different application possibilities of the CalHidra 3.0 software.

4.1. First example: Tajo River basin

Fig. 2. Tajo River basin: Manzanares, Jarama and Tajo river branches, WWTP
discharges and ICA and SAICA measurement stations.

This example illustrates the ability of CalHidra 3.0 to describe

the biochemical activity in a river branch. The model includes
233 km of river constituted by three main rivers: the Manzanares
River, the Jarama River, and the Tajo River. The river branch receives
7 discharges from Madrids WWTPs and is monitored by 19
measurement stations (Fig. 2).

Fig. 3. CalHidra 3.0 window with the simulation results of the Tajo River.


C.M. Cardona et al. / Environmental Modelling & Software 26 (2011) 973e979

Fig. 4. Ebro River basin: Gllego, Huerva, and Ebro river branches, WWTP discharges and sampling points.

4.2. Second example: Ebro River basin

The objective of this example is to show the ability of the software to dynamically simulate the hydraulics and the transport
phenomena. The simulation includes 75 km of river crossing the
Zaragoza urban area. It receives two tributaries and several spills
while the measurements of six sampling points serve to monitor
the water quality (Fig. 4).
Fig. 5 shows the hydrodynamic simulation of a high rain event
that lasted approximately two and a half days.
Fig. 6 shows the results in terms of VSS, TSS, and NO3 at P1, P5,
and P6 sampling points. The three water quality parameters
remained stable until the rain event, showing a high level of
agreement between the simulated and experimental data. When
the rain event occurred, CalHidra 3.0 correctly reproduced the TSS
and VSS increase (due to run off), and the soluble nitrates decrease

due to dilution. Finally, Fig. 6 also includes the heterotrophic

biomass dynamics from the sampling points P1eP6. The software
describes the effect of the organic matter accumulation from P1 to
P6 produced by wastewater discharges and the subsequent dilution
due to the rain event. A complete experimental verication of the
model has been presented in San Martin et al. (2004).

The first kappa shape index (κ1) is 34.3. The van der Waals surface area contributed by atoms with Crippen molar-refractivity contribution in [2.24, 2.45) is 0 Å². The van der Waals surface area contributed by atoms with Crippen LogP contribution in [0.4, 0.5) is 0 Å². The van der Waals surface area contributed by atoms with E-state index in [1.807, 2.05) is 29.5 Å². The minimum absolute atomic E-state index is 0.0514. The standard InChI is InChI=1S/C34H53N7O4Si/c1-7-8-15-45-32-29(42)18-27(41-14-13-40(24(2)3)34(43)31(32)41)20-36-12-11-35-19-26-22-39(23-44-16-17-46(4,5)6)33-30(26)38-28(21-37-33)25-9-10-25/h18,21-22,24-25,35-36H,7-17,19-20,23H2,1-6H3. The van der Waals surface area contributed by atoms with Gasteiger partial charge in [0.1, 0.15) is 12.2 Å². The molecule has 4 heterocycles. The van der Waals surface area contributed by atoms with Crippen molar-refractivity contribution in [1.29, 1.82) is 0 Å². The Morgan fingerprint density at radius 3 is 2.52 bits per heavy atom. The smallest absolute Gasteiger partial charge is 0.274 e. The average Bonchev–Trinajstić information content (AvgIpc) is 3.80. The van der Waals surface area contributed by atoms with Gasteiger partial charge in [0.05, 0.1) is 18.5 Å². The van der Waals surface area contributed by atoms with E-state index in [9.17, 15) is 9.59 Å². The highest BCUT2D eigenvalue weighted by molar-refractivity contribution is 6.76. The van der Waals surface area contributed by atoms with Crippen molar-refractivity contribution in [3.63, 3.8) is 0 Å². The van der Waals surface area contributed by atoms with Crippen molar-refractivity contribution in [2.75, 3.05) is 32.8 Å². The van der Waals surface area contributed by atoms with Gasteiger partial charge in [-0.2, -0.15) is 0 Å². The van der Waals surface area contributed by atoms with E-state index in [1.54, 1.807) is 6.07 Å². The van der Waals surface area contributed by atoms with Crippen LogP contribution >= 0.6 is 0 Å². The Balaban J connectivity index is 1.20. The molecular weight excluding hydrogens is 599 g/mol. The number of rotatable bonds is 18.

4.3. Third example: Urola River basin
The goal of this example is to illustrate the calibration facility of
CalHidra 3.0 based on the GLUE methodology. The model includes
10 km of the Urola River including the discharges from the Urretxus WWTP. Five sampling points in the river were characterised
(Fig. 7).
The model calibration has been carried out using average
values of ammonium, nitrates, and oxygen estimated from
measurements of June 2002. The GLUE approach employed 1000
Monte Carlo simulations to estimate the PTF and KLa parameters.
The prior parameter ranges are usually dened by the modeller,
based on previous experience or bibliographic references. In this
case, some simulation trials were made to understand the model

Flow (m 3/s)

In the Tajo case study, the biochemical activity has been estimated by adjusting only two parameters, the PTF and the KLa
parameter (Martin et al., 2006b). The PTF parameter regulates the
transport of particulates and the KLa parameter determines the
transfer of oxygen from the atmosphere to the bulk liquid.
Fig. 3 shows a CalHidra 3.0 window with the simulation results
for PTF 0.17 and KLa 13.7 day1 during February 2003. The
gure illustrates a reasonable level of agreement between the
simulated results (bars) and the experimental data (rhombuses) for
ammonium, nitrates, and dissolved oxygen concentrations. In this
case, the WWTPs spills provoke high concentration of ammonium
in the Manzanares branch, which is largely nitried along the
Jarama and Tajo rivers.
The low PTF value (0.17) implies high retention of particulate
variables along the river. Indeed, the high biomass concentrations
(XH, XN1 and XN2) have made possible the description of the nitrication activity in the river (by means of the SNH4 and SNO3